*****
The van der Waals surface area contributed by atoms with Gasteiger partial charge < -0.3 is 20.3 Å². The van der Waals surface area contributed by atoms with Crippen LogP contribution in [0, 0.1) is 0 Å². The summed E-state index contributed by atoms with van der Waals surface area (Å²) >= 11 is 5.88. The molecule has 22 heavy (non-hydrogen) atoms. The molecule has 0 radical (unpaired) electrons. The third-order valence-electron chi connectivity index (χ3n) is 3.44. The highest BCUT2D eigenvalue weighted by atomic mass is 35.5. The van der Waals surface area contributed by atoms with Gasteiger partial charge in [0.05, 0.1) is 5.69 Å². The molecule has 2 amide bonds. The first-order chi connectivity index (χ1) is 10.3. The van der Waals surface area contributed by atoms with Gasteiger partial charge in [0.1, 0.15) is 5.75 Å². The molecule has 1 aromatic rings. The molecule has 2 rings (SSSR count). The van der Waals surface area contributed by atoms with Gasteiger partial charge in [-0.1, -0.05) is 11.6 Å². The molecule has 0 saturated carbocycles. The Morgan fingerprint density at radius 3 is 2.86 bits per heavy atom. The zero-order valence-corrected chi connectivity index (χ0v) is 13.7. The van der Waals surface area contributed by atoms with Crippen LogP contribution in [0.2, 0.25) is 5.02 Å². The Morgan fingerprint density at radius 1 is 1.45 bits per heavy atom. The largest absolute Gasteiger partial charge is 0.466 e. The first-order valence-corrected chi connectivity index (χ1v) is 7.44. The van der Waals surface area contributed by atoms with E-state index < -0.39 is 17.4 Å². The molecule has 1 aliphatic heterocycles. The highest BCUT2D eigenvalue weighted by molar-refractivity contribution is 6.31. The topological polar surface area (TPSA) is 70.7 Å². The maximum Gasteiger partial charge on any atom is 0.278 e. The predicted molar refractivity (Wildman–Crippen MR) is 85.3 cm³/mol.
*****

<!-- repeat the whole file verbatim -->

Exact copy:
The van der Waals surface area contributed by atoms with Gasteiger partial charge < -0.3 is 20.3 Å². The van der Waals surface area contributed by atoms with Crippen LogP contribution in [0, 0.1) is 0 Å². The summed E-state index contributed by atoms with van der Waals surface area (Å²) >= 11 is 5.88. The molecule has 22 heavy (non-hydrogen) atoms. The molecule has 0 radical (unpaired) electrons. The third-order valence-electron chi connectivity index (χ3n) is 3.44. The highest BCUT2D eigenvalue weighted by atomic mass is 35.5. The van der Waals surface area contributed by atoms with Gasteiger partial charge in [0.05, 0.1) is 5.69 Å². The molecule has 2 amide bonds. The first-order chi connectivity index (χ1) is 10.3. The van der Waals surface area contributed by atoms with Gasteiger partial charge in [0.1, 0.15) is 5.75 Å². The molecule has 1 aromatic rings. The molecule has 2 rings (SSSR count). The van der Waals surface area contributed by atoms with Gasteiger partial charge in [-0.1, -0.05) is 11.6 Å². The molecule has 0 saturated carbocycles. The Morgan fingerprint density at radius 3 is 2.86 bits per heavy atom. The zero-order valence-corrected chi connectivity index (χ0v) is 13.7. The van der Waals surface area contributed by atoms with Crippen LogP contribution in [0.2, 0.25) is 5.02 Å². The Morgan fingerprint density at radius 1 is 1.45 bits per heavy atom. The largest absolute Gasteiger partial charge is 0.466 e. The first-order valence-corrected chi connectivity index (χ1v) is 7.44. The van der Waals surface area contributed by atoms with E-state index < -0.39 is 17.4 Å². The molecule has 1 aliphatic heterocycles. The highest BCUT2D eigenvalue weighted by molar-refractivity contribution is 6.31. The topological polar surface area (TPSA) is 70.7 Å². The maximum Gasteiger partial charge on any atom is 0.278 e. The predicted molar refractivity (Wildman–Crippen MR) is 85.3 cm³/mol.